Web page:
One of these two guys was in a pose that we dubbed the “Mt. Whitney Sucks”: seated, elbows on knees, head dropped in hands, zero energy.
He said to his friend, who was standing next to him, “Dude, it’s gonna take a miracle to get me to the summit.”
The other guy looked down at him and said, “Jesus can’t perform miracles at this altitude. Get up and let’s go.”
Lots of things became tough at altitude: breathing, eating, drinking, thinking, walking, talking. I don’t know if Jesus performs miracles at altitude (though I suspect He can); but I know He listens to prayer. Because that’s how I got through it.
Let me start by saying a few things.
We knew it was going to be tough. We’d trained on some killer mountains and we knew it was going to be a long, hard day. We were worried about the weather–40% chance of thunderstorms, which can be extremely dangerous when you are on an exposed mountainside. We had read the books; talked to people who had done it; taken a class at REI. It wasn’t like we were totally clueless.
That said, we really thought we could get on the trail by 4am, summit by noon, and be down eating cheeseburgers and drinking beer by 5pm. We’d maintained a 2-mile an hour pace all through training. Why would Whitney be any different?
We started early. Up by about 2am to eat and . . .ahem, get all systems working. The thing about mountains? No bathrooms. You gotta carry out your own waste. Better to try to take care of those matters before you go.
We hit the trailhead at 4am. Full moon. A grad student named Sean (with some EMT experience–Bonus!) asked if he could join us. Headlamps lighting the way, Sean and Zach led us up the trail. It’s surreal to be moving along in the dark, the only sound being our footsteps and voices calling out, “Rock!” or “Watch your step!” We watched the sunrise from that mountainside and it was a moving, awe-inspiring moment.
Would have been even better if I hadn’t felt like I was going to puke.
For some reason, the minute we hit that trail, I was suffering from nausea. Morning sickness-type nausea. It just stayed in my belly and throat and wouldn’t go away. Made drinking and eating really hard though I knew I had to. It stayed with me all the way up the mountain–almost 11 hours. It made the hike nearly unbearable at times and more than once, I wanted to turn around. It never went into more: no headache or anything. But the nausea was the worst.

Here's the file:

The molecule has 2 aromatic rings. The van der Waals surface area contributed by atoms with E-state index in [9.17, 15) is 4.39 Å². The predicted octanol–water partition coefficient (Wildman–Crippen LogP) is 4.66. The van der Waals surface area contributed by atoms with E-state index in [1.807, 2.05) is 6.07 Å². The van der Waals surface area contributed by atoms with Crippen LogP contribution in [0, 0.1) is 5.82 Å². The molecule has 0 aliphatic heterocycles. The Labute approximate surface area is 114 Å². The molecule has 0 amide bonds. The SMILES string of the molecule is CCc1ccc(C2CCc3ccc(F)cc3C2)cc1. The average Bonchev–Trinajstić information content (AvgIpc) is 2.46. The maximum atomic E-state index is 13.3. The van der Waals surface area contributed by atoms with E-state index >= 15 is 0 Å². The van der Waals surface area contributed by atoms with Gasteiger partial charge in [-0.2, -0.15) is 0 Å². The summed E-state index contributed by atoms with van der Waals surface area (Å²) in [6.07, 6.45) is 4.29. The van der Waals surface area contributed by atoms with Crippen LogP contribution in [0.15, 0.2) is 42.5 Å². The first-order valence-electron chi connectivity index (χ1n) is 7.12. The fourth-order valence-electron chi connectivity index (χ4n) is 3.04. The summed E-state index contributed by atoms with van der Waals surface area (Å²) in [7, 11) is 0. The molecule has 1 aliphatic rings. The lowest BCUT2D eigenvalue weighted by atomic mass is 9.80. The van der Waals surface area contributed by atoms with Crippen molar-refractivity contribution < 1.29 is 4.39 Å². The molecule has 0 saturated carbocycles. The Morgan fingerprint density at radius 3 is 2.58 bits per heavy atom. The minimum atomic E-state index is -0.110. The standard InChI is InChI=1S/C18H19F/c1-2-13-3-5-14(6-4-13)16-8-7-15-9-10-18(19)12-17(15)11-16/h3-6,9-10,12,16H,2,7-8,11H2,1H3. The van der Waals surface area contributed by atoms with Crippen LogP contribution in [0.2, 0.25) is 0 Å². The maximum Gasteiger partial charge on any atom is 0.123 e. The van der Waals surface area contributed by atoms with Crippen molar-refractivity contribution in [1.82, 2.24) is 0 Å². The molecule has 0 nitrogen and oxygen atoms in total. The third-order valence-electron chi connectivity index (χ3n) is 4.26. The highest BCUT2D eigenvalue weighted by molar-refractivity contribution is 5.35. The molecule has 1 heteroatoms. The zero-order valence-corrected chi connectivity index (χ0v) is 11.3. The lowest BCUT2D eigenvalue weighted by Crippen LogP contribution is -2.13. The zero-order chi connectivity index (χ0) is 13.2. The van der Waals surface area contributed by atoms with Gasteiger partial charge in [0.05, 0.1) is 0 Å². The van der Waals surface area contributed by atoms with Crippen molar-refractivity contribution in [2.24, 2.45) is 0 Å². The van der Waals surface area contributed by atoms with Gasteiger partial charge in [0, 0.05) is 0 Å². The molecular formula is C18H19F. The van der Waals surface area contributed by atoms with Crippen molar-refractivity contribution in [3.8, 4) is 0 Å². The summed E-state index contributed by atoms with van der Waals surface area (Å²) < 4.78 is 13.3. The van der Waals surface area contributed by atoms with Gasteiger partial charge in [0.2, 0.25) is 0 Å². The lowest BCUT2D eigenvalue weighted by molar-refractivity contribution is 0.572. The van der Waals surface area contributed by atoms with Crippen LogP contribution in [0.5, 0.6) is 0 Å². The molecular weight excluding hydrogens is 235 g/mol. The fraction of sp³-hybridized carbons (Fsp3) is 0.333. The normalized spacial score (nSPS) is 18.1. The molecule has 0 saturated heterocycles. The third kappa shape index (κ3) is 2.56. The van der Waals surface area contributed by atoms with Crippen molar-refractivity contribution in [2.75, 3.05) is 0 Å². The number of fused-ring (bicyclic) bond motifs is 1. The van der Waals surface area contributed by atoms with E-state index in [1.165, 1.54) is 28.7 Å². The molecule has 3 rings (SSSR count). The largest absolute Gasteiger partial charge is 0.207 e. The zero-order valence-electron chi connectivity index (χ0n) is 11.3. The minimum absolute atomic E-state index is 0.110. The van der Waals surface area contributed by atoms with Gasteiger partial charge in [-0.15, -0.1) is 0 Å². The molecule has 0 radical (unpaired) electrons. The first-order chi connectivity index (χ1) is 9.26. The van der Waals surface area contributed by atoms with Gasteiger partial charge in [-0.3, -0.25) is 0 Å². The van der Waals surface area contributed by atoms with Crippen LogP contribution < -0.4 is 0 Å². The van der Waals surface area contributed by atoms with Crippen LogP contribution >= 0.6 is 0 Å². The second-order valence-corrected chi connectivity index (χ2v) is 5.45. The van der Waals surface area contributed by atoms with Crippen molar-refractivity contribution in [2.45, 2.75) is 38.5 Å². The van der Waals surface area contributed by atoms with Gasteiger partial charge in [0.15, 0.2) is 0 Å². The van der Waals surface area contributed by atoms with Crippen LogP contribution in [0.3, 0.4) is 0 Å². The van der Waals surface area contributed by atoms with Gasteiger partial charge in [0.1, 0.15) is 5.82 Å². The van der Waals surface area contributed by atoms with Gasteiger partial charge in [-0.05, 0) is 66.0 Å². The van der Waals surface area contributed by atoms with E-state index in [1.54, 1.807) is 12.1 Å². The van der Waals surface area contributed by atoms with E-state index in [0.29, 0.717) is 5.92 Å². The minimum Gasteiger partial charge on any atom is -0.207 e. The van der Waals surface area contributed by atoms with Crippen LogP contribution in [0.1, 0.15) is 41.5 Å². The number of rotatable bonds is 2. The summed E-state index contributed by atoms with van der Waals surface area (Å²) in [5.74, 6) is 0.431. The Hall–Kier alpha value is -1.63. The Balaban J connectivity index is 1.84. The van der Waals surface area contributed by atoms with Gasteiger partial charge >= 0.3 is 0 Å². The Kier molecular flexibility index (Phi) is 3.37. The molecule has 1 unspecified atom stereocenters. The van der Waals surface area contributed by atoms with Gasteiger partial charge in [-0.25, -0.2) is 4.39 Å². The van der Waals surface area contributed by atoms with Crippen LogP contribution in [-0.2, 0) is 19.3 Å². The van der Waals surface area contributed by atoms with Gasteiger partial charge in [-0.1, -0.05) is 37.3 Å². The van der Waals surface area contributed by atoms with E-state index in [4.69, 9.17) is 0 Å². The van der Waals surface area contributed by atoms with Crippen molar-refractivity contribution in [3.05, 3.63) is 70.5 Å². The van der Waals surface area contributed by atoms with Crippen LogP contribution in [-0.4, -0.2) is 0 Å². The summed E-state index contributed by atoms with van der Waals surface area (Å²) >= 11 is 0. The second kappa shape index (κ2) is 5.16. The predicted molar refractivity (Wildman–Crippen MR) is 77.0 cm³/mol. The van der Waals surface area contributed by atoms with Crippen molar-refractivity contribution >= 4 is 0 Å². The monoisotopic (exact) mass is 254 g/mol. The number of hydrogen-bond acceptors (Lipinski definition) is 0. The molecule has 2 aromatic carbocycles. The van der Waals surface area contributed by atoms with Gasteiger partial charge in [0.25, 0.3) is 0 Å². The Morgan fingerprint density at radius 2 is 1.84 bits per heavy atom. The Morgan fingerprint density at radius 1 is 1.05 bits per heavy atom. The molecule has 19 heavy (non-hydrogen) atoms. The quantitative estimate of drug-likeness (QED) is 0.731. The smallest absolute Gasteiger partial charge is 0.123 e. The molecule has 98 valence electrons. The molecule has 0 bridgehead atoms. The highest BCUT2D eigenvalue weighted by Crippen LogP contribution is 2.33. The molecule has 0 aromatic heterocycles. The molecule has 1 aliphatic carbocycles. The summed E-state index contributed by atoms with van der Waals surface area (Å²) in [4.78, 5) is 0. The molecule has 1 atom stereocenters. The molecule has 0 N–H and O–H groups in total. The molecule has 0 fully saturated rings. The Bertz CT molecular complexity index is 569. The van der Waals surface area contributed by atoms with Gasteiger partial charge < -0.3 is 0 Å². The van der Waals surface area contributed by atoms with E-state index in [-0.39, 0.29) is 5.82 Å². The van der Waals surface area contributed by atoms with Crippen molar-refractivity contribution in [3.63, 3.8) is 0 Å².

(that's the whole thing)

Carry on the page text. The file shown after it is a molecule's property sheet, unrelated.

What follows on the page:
Under the tree line, the trail was mostly gentle and the scenery stunning. We saw deer and marmots and chipmunks. We crossed streams and walked to the accompaniment of rushing waterfalls. Above the tree line, things got a little rockier and sparse. The cliffs rose up like imposing sentries, guarding what we knew was that final peak we all wanted to ascend.
It didn’t get brutal until the switchbacks. Ninety-seven of them (Zach and I counted) that rise up steeply and pretty much taunt you for the few hours it takes to trudge your way up them. You make friends on the switchbacks. Climbers going up, who you leapfrog as each of you alternates between pushing forward and resting. And the lucky ones coming down who encourage you.
Trail Crest is your reward. It’s a tight, narrow, rocky resting spot that offers breathtaking views of the Sequoia National Park before you start the real work of the day.
Nothing can prepare you for that last two miles. It’s only about a 700-foot climb in altitude. But you’re starting at 13,700 feet. Your chest feels like someone has wrapped duct tape around it. Tightly. Your ears are plugged. You’re probably nauseated and slightly dizzy. You might have the hint of a headache. Eating sounds repulsive. Drinking not much better. Ten steps wipes you out. The thought of two miles is truly staggering.
We had planned to summit by noon. We didn’t even get to Trail Crest until after noon. And those last two miles were the slowest of my life. I wanted to bail out. I would have, too, except I had no way to tell my husband who was already on the summit.
By counting steps (100 and then a break) and by lots of prayer and maybe just some crazy voice in my head that refused to give up, I finally rounded a bend and saw the hut at the peak. I wanted to cry but was too damn tired!
We all summited. All ten of us in my party. It took us ten hours to get there, but we did it. I’d like to say that you feel exhilarated, victorious, spiritual. I just felt wiped out. And frantic because A) there were storm clouds on the horizon; B) my son was starting to look a little dazed and confused; and C) we were only half way done.
Problem 1: Zach
Zach had a bad headache. The only way to make it go away was get him back down to a lower altitude. That doesn’t happen quickly. I grabbed him and we started our descent. I have yet to see him drunk, but this is what I imagine he looks like. He was muttering things that made no sense. (“My heart . . . is beating.”) He would look at me with no recognition. And he would sit down without warning and not want to move. It was two miles before he would feel relief. That’s an hour of hiking, at least. An hour of fervent prayer for this mom.